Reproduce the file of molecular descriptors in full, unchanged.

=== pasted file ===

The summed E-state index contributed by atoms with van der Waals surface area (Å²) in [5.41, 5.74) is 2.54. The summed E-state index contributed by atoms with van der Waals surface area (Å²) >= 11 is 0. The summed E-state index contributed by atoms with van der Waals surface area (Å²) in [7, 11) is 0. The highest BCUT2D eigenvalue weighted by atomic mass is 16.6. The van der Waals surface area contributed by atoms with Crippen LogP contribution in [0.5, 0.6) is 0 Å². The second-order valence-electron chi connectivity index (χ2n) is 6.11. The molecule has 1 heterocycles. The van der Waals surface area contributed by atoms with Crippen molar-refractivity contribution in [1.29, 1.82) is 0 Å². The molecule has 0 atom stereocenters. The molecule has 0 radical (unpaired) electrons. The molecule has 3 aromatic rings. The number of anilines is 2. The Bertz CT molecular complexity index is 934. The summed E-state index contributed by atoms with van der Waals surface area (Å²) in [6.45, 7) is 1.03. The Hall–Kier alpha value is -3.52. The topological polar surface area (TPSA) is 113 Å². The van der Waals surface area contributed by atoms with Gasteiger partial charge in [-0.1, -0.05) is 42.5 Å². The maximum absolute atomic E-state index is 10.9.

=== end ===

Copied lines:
The summed E-state index contributed by atoms with van der Waals surface area (Å²) in [5.41, 5.74) is 2.54. The summed E-state index contributed by atoms with van der Waals surface area (Å²) >= 11 is 0. The summed E-state index contributed by atoms with van der Waals surface area (Å²) in [7, 11) is 0. The highest BCUT2D eigenvalue weighted by atomic mass is 16.6. The van der Waals surface area contributed by atoms with Crippen LogP contribution in [0.5, 0.6) is 0 Å². The second-order valence-electron chi connectivity index (χ2n) is 6.11. The molecule has 1 heterocycles. The van der Waals surface area contributed by atoms with Crippen molar-refractivity contribution in [1.29, 1.82) is 0 Å². The molecule has 0 atom stereocenters. The molecule has 0 radical (unpaired) electrons. The molecule has 3 aromatic rings. The number of anilines is 2. The Bertz CT molecular complexity index is 934. The summed E-state index contributed by atoms with van der Waals surface area (Å²) in [6.45, 7) is 1.03. The Hall–Kier alpha value is -3.52. The topological polar surface area (TPSA) is 113 Å². The van der Waals surface area contributed by atoms with Gasteiger partial charge in [-0.1, -0.05) is 42.5 Å². The maximum absolute atomic E-state index is 10.9.